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Duke Energy's First CES Solar RFP Draws Bids for Nearly Six Times Capacity Solicited

Solar power project developers responded enthusiastically to Duke Energy’s recently completed Competitive Procurement for Renewable Energy (CPRE). Registered market participants submitted bids to build 78 projects with a total capacity of nearly 4,000 MW in the Carolinas for Duke Energy Carolinas and Duke Energy Progress – nearly six times the 680 MW solicited. 

Solar power project developers submitted proposals to install a total capacity of around 2,000 MW for Duke Energy Carolinas, more than three times the 600 MW solicited, and 1,900 MW for Duke Energy Progress, 15 times the 80 MW solicited, according to Accion, the independent administrator responsible for conducting the CPRE.

Registered market participants submitted a total of 58 proposals to develop solar power projects in Duke Energy Carolinas’ service territory, all in the form of solar PV, according to Accion’s report. They ranged in power capacity from 7-80 MWac with the average coming in at 50 MW.

An encouraging first tranche

Collectively, bids for Duke Energy Carolinas totaled 2,735.4 MW, more than four times the amount solicited for CPRE Tranche 1 (600 MW AC). All proposals were for solar photovoltaic generation. Three would integrate solar PV and energy storage systems capacity. 

Developers submitted 20 proposals to build out a total of 1,231.15 MW of solar power capacity in Duke Energy Progress’s service territory, more than 15 times the 80 MW solicited. All were for PV generation and they ranged from 7.02-80 MWac of capacity, the average coming in at 61.55 MW. One proposal would incorporate PV and energy storage.

Duke Energy launched the CPRE – a first tranche -- in July in accordance with North Carolina’s Competitive Energy Solutions Law. 

"We are pleased with the robust response to the CPRE program and are confident the program goals will be met for the Carolinas,” said Independent Administrator, Harry Judd of the Accion Group, who will evaluate projects during the bidding process.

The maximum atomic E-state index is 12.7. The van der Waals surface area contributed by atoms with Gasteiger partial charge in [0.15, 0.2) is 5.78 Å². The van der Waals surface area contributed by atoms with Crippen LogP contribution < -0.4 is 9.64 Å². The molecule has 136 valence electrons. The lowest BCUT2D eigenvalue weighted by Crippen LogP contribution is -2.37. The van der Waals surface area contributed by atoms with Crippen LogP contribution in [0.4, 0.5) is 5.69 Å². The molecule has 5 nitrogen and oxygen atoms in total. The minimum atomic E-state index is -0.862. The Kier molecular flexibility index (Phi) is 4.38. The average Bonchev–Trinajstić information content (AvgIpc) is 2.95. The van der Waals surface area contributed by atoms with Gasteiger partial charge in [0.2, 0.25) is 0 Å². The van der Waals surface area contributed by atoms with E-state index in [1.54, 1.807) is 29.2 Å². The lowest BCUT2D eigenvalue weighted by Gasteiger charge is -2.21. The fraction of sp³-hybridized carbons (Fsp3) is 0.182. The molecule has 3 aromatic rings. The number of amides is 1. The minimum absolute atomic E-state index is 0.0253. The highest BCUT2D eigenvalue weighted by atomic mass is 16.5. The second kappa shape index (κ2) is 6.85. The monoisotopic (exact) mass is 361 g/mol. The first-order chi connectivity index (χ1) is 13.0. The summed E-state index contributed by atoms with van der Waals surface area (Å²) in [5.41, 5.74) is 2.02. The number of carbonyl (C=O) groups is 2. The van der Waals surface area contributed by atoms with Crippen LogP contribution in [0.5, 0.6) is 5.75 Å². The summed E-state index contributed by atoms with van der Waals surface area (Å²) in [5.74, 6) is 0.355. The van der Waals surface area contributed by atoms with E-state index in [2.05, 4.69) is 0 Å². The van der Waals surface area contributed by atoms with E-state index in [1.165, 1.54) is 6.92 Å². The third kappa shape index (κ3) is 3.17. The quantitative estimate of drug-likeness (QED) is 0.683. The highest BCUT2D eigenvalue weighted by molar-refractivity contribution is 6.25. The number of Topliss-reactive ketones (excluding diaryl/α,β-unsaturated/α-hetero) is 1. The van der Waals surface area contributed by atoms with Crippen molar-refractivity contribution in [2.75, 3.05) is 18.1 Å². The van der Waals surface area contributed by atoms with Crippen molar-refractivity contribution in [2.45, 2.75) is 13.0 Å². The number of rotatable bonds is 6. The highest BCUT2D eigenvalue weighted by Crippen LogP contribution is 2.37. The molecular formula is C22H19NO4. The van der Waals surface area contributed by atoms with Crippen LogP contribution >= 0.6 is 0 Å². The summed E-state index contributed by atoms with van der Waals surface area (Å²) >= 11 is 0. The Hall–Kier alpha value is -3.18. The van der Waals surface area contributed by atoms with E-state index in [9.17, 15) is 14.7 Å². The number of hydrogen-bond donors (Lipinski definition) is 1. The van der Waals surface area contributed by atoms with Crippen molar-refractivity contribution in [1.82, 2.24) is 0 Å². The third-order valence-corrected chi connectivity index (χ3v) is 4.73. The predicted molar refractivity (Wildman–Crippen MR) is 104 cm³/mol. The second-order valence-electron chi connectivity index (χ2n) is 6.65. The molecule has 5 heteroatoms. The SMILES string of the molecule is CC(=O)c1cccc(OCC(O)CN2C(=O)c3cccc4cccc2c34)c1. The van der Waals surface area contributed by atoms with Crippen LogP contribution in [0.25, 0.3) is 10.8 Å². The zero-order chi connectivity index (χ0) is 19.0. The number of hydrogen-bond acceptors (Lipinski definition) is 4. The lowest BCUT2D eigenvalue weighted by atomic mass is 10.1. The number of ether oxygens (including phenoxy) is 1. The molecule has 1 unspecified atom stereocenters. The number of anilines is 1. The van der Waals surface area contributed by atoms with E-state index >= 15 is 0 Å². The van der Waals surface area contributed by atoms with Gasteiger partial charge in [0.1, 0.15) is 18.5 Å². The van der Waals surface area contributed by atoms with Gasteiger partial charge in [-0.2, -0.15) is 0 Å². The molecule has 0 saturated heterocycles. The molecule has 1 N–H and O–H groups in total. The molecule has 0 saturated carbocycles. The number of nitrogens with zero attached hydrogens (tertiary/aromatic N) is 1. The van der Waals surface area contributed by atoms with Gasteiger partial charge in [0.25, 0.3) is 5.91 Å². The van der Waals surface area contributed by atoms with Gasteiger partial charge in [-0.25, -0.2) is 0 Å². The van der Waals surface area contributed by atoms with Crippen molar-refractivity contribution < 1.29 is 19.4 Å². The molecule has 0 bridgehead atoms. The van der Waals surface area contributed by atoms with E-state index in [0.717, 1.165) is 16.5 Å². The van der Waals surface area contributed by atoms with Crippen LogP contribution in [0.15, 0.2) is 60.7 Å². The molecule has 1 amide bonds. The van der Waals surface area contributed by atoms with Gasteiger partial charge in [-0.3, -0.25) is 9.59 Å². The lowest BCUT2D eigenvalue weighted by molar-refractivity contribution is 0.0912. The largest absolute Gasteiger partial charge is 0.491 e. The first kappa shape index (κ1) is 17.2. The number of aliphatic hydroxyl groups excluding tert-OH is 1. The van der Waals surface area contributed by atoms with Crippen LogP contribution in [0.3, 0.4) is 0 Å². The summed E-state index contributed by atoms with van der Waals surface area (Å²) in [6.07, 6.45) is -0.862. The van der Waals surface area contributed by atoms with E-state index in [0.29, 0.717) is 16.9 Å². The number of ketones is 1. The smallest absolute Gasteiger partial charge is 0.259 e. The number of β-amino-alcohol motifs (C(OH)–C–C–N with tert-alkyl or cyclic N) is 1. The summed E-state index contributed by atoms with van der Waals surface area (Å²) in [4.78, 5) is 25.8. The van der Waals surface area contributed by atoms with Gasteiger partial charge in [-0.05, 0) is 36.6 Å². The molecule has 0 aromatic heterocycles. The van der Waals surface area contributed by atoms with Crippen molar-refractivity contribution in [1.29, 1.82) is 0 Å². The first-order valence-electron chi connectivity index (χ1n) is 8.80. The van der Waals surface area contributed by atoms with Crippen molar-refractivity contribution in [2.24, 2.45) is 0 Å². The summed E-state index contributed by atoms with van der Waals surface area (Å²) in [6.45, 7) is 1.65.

More cost-competitive solar power in North Carolina 

Duke Energy-owned business, such as Duke Energy Renewables and REC Solar, are eligible to participate in the CPRE. They will be awarded projects only if they are among the most cost-effective as judged by Accion. Furthermore, in a bid to foster a more open, competitive market, Duke Energy-owned developers can be awarded a maximum of 30 percent of RFPs.

More generally, all CPRE bids must be priced below the utilities’ avoided cost, according to North Carolina’s Competitive Energy Solutions Law so that customers benefit from lower-cost electricity as compared to traditional PURPA rates

Looking ahead, Accion will evaluate the proposals based on criteria approved by the North Carolina Utilities Commission and determine which it believes will deliver the greatest economic benefit to Duke Energy customers, Duke Energy explains. 

North Carolina has the second highest installed solar power capacity in the nation. Nearly all is in the form of large-scale, utility-owned installations.

“While it is still early in the process, the number and diversity of bids submitted represent an important and positive step for a clean energy future in the Carolinas, where customers will benefit,” said Rob Caldwell, president, Duke Energy Renewables and Distributed Energy Technology.

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